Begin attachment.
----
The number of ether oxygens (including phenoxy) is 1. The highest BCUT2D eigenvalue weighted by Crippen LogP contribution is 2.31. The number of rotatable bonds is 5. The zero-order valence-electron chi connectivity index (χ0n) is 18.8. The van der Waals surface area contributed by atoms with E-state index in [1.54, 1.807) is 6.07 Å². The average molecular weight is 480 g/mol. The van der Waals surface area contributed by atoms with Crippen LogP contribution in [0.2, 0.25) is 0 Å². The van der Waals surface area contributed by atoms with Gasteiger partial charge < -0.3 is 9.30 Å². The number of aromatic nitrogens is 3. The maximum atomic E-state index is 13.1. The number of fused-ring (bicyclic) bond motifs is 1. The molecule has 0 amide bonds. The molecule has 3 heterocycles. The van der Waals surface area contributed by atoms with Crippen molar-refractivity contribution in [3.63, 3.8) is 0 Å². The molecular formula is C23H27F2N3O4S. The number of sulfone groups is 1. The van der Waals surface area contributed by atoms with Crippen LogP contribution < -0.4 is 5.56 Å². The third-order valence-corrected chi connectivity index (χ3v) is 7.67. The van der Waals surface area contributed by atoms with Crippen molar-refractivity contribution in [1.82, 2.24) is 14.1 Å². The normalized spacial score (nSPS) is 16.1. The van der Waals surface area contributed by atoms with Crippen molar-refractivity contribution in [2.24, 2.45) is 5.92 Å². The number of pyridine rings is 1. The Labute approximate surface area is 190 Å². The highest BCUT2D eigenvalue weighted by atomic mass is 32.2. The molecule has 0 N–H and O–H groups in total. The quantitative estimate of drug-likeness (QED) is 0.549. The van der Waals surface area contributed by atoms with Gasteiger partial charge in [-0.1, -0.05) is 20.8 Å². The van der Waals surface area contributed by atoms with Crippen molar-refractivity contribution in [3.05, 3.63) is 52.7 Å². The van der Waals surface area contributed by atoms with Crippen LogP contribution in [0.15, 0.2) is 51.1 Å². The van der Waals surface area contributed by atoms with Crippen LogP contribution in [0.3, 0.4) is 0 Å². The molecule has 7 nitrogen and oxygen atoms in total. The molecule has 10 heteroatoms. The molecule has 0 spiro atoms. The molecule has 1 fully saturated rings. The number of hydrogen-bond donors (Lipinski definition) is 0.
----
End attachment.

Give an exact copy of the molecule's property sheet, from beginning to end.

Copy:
The number of ether oxygens (including phenoxy) is 1. The highest BCUT2D eigenvalue weighted by Crippen LogP contribution is 2.31. The number of rotatable bonds is 5. The zero-order valence-electron chi connectivity index (χ0n) is 18.8. The van der Waals surface area contributed by atoms with E-state index in [1.54, 1.807) is 6.07 Å². The average molecular weight is 480 g/mol. The van der Waals surface area contributed by atoms with Crippen LogP contribution in [0.2, 0.25) is 0 Å². The van der Waals surface area contributed by atoms with Gasteiger partial charge < -0.3 is 9.30 Å². The number of aromatic nitrogens is 3. The maximum atomic E-state index is 13.1. The number of fused-ring (bicyclic) bond motifs is 1. The molecule has 0 amide bonds. The molecule has 3 heterocycles. The van der Waals surface area contributed by atoms with Crippen molar-refractivity contribution in [3.63, 3.8) is 0 Å². The molecular formula is C23H27F2N3O4S. The number of sulfone groups is 1. The van der Waals surface area contributed by atoms with Crippen LogP contribution < -0.4 is 5.56 Å². The third-order valence-corrected chi connectivity index (χ3v) is 7.67. The van der Waals surface area contributed by atoms with Crippen molar-refractivity contribution in [1.82, 2.24) is 14.1 Å². The normalized spacial score (nSPS) is 16.1. The van der Waals surface area contributed by atoms with Crippen molar-refractivity contribution in [2.24, 2.45) is 5.92 Å². The number of pyridine rings is 1. The Labute approximate surface area is 190 Å². The highest BCUT2D eigenvalue weighted by atomic mass is 32.2. The molecule has 0 N–H and O–H groups in total. The quantitative estimate of drug-likeness (QED) is 0.549. The van der Waals surface area contributed by atoms with Gasteiger partial charge in [-0.1, -0.05) is 20.8 Å². The van der Waals surface area contributed by atoms with Crippen molar-refractivity contribution in [3.05, 3.63) is 52.7 Å². The van der Waals surface area contributed by atoms with Crippen LogP contribution in [0.15, 0.2) is 51.1 Å². The van der Waals surface area contributed by atoms with Crippen LogP contribution in [0.3, 0.4) is 0 Å². The molecule has 7 nitrogen and oxygen atoms in total. The molecule has 10 heteroatoms. The molecule has 0 spiro atoms. The molecule has 1 fully saturated rings. The number of hydrogen-bond donors (Lipinski definition) is 0.